1. In certain parts of the world, black cats are considered good luck charms
Throughout many portions of England and Ireland, it’s thought of as a lucky thing if a black cat crosses your path. Some think if a cat is walking towards you, it is bringing good luck! Both Irish and British sailors would often adopt a black ‘ship’s cat’ for good luck on their many voyages.
2. Black Cats Were Once Considered Egyptian Royalty
A deity way back in the 22nd Dynasty, Bast, (Egyptian Dynasty) was commonly shown in hieroglyphics as a lady with the head of a black cat! Many historians believe it was a common practice for the Egyptian people to adopt black cats, thinking these furry little ones contained Bast’s spirit!
3. Black Cats Seem to Have Low Adoption Rates
Sadly, Black Cats have some of the lowest adoption rates in U.S. shelters. To make matters worse, they have very high rates of euthanasia. For pretty obvious reasons, there are some rough superstitions and negative beliefs surrounding black cats.
4. Halloween is a Dangerous Time for Black Cats
Many shelters refuse to re-home these little ones around Halloween. Unfortunately, this is a dangerous time for the little ones, due to all of those misguided superstitions out there. Where as most of us animal lovers detest cruelty in any form, there are some who either fear the animals enough to hurt them, or simply delight in torture. How Detestable!
5. There is actually a Black Cat Awareness Day
August 17 is Black Cat Awareness Day every year! Shelters, rescues and other organizations will often offer decreased adoption fees, or even pet adoption programs, around this time. If you’re looking to adopt, this would be a great time!
Come to think of it, that is right around the corner. Are you ready to celebrate national cat day?
6. Where the ‘Bad Luck’ Myth Began
The black cats being bad luck myth actually dates back to the European middle ages. Back cats were often associated with the belief of witchcraft, and the unfortunate woman accused were usually seen feeding or housing stray cats in the area.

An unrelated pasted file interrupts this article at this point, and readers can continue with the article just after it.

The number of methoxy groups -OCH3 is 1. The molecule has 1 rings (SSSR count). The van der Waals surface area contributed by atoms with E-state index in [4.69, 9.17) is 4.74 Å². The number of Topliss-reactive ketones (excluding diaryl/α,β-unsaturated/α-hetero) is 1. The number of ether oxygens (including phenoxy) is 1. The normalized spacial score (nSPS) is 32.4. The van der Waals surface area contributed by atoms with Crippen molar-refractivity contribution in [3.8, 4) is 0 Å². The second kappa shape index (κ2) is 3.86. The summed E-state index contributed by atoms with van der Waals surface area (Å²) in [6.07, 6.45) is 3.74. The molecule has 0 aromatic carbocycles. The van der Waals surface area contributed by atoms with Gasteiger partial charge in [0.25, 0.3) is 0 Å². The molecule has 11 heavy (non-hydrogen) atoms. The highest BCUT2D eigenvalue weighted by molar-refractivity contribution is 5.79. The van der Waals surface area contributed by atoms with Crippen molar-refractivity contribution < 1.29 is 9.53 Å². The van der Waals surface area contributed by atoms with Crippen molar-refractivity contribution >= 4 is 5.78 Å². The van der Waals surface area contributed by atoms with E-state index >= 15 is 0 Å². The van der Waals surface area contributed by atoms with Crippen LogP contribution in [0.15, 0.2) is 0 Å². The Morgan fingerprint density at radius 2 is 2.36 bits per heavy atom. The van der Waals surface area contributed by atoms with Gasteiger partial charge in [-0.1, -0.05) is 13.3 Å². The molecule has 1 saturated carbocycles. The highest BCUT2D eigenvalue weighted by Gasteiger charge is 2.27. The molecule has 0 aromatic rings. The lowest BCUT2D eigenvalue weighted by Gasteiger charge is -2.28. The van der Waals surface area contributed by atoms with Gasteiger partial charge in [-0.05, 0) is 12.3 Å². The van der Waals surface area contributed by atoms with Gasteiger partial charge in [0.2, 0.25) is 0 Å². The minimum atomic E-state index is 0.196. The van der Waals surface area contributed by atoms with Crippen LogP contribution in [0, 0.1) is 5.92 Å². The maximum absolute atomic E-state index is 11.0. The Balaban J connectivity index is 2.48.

To compound the superstition, a tale began in which a father, with his son, claimed to have seen a witch transform into a black cat.
7. Black Death Tragedy Could Have Been Mitigated
The true irony of it all links to the ‘Black Death’ Bubonic plague epidemic in Europe, beginning around the late 1300’s, is estimated to have resulted in the deaths of a whopping 30%-60% of Europe’s entire population! This is quite a bit, considering a majority of the human population lived in Europe at the time. The plague was carried by fleas on rats, but no one had any way of knowing that.
Of course, what animal loves to hunt and kill rats? You guessed it, cats. Sadly, cats were being killed off in multitudes by ignorant people believing in silly superstition, so there were very few predators to keep the rodent population in check, or at least far less than there would have been.
I wonder how many people suffered and died horrible deaths which could have been avoided if not for these ignorant beliefs.
8. Genetic Mutations Might Lead to More Resistances
Gene mutations are already the reason cats are black, Mutations leading to a cat being black are in fact in the same familial group as those involved with HIV, so the belief is black cats have a bonus on resistance over others. Of the 37 or so species of cats out there, about 11 have the benefit of black coats!
9. There is a Cat Cafe Solely Devoted to Black Cats in Japan
If you’re ever lucky enough to visit Nekobiyaka in Himeji, Japan, you’ll probably see more black cats than you ever have in one place before! Visitors are welcome to interact with the cats, and each one can be seen wearing a uniquely colored bandana to tell them apart. Of course, their names are each separately placed along with their colors.
You’ll get to look at a little book with photos of all of the cats, noting names and birthdays, and the cafe is furnished in a residential type style.
10. Black Coated Cats Benefit in the Wild
We all know most cat species didn’t begin as domesticated house pets, but the black coat coloring probably evolved through environmental selection, as a benefit to camouflage for hunting.
Think about it. Cats are nocturnal hunters, right? Which would be able to hide better in the darkness, a brow and tan cat, or a black cat? The black cat would have great success not only sneaking up on other animals at night unseen, but also hiding from predators. In fact, this is the reason many animal species are the color they are!
Anyway, in this case, the more successful cats (black) were more likely to survive and pass on their genetic traits to offspring.
11. Cats Have a special Membrane that Helps Night Vision
Have you ever wondered why a cat’s eyes seem to glow when the light hits them just right? In fact, all cats (not just black) have a special reflective membrane in the back of their eyes, called the tapetum lucidum, which we humans don’t.
The tapetum lucidum actually helps reflect light back to their retinas, offering a kind of ‘second chance’ to improve night time or darkness vision. This makes a lot of sense, since cats are mainly nocturnal hunters, and rely on night vision.
Many animals, including dogs, have this. This is exactly why an animal’s eyes might seem to ‘glow’ when the light hits them a certain way!